The CBO estimates that real GDP would drop by 4.25% over the year following a severe pandemic influenza, with approximately half of the drop because of employees’ inability to work and half to decreases in consumer demand. Under the moderate pandemic scenario, economic effects might be masked by normal variations in economic activity.
General business advice
Planning for pandemic influenza should be an important part of an organization’s risk management and disaster recovery plans. The Business Roundtable, an association of American CEOs, has made explicit the connection between pandemic influenza and homeland security: “Should a pandemic influenza outbreak occur, chief executive officers would play a key role in protecting their employees’ health and safety as well as mitigating the impact on business. As with all homeland security preparations, the key task is planning.12 Yet according to a survey conducted between mid-April and mid-May 2006, The Conference Board found that 44% of employers with sales between $500 million and $1 billion did not have any plans in place to address the effect of a pandemic influenza.13
click to enlarge
Even modest steps could minimize adverse impacts on employers. Business continuity plans that map essential links in the employer's operations could help control the disruption caused by worker absence. A reserve of prophylactic treatments could slow disease spread across the employer's workforce. The U.S. Department of Homeland Security provides extensive preparedness plans for businesses.14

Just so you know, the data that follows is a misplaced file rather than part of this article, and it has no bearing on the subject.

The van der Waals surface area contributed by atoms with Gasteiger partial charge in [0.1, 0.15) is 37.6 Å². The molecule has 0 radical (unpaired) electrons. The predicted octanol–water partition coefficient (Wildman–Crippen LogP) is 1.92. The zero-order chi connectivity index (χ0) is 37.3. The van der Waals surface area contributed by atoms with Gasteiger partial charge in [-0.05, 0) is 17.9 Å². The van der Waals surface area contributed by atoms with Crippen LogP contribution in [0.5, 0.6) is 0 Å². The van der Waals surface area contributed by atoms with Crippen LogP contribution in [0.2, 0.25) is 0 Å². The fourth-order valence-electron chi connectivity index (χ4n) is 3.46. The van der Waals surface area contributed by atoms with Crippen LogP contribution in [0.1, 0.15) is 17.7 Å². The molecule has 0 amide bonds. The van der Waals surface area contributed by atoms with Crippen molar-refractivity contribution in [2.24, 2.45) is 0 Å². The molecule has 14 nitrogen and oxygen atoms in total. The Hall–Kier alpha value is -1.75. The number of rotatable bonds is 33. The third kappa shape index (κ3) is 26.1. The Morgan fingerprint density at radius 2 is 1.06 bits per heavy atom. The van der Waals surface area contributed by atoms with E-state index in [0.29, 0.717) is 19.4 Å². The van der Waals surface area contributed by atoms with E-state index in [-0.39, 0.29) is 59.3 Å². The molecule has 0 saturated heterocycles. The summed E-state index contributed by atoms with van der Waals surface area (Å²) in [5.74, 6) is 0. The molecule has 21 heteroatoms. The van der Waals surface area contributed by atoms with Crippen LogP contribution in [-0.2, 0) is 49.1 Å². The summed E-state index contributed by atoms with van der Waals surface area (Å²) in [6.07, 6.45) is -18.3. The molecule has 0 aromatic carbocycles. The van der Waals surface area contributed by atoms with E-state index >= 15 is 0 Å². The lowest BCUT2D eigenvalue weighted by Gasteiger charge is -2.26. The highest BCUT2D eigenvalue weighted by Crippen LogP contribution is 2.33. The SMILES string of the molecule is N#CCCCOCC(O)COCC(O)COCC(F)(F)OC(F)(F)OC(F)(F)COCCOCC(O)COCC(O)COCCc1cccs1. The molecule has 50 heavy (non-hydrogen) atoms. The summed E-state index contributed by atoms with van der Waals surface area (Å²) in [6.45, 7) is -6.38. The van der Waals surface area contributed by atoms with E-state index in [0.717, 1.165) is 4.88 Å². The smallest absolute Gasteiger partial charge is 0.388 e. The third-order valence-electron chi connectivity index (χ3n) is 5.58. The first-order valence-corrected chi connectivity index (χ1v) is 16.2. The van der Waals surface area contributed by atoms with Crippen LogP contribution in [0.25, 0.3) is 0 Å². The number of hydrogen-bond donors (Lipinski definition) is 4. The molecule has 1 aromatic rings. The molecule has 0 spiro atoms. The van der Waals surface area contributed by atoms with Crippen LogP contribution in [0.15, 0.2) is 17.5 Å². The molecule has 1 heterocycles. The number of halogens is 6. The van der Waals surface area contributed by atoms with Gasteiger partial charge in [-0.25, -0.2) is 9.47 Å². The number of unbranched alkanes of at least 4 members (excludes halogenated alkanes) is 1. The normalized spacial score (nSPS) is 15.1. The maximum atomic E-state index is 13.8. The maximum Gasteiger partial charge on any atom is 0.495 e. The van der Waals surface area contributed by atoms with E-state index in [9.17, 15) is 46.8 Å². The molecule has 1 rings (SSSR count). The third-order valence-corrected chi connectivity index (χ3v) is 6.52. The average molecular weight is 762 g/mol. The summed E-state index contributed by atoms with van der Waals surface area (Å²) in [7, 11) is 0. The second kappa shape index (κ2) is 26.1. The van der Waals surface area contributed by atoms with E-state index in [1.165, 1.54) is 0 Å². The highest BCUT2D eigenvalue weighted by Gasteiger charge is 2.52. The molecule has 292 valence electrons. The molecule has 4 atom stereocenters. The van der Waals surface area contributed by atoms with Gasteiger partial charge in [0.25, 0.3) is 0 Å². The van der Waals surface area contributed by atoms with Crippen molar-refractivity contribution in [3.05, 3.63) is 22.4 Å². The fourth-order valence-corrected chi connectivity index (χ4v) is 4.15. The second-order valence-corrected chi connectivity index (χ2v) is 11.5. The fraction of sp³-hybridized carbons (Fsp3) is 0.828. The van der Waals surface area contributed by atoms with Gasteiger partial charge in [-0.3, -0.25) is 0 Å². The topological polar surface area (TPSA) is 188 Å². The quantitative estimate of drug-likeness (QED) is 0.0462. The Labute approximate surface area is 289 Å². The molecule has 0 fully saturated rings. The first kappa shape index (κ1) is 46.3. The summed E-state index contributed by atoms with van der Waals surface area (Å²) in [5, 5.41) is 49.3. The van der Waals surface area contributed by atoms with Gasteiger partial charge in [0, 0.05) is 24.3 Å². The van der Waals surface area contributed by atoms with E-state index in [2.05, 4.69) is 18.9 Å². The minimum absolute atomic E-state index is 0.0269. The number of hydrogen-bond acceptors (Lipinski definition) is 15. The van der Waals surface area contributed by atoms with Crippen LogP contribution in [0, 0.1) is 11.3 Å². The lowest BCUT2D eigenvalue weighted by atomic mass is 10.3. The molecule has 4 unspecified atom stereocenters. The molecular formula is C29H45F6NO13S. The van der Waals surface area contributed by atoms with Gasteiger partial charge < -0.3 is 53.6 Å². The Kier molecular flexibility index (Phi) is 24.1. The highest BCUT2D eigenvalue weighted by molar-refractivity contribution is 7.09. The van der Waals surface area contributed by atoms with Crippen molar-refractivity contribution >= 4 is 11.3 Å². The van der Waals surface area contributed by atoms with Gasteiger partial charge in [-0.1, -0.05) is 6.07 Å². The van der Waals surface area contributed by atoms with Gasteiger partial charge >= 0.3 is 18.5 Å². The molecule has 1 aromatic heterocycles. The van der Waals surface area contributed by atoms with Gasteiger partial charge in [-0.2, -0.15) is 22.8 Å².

Economic effects on particular businesses
The authors' model considers the following factors, which businesses can consider in their own planning:
Worker absence as a driver of reduced revenue: Most U.S. companies have revenue that is about twice as high as wages. In other words, every dollar of lost wages produces two dollars in lost revenue. Manufacturing, with high raw material costs, has a higher multiplier. Profit as a percentage of revenue varies from company to company.
Workforce composition affects likely absences—and the damage they cause: In pandemic influenza, workers with dependents are more likely to miss work because they may stay home to care for ill family members. Different worker types (executives, managers, sales, production, etc.) have different family compositions and wage levels.
Scenarios: The CBO/HHS severe and moderate scenarios define infection rate, morbidity, and mortality, and are based on historical data.
Benefit designs: Of course medical benefit spending goes up, which varies by scenario. Depending on the scenario, life insurance benefits and replacement costs could become important.
Use of antiviral prophylaxis: Antiviral prophylactics add to cost, but if they dramatically reduce infection rates as many expect, the pandemic influenza damage will be much lower.
Applying company specifics to the well-established scenarios gives enterprise risk managers a foundation on which to develop plans.
Treatment, prevention, and preparedness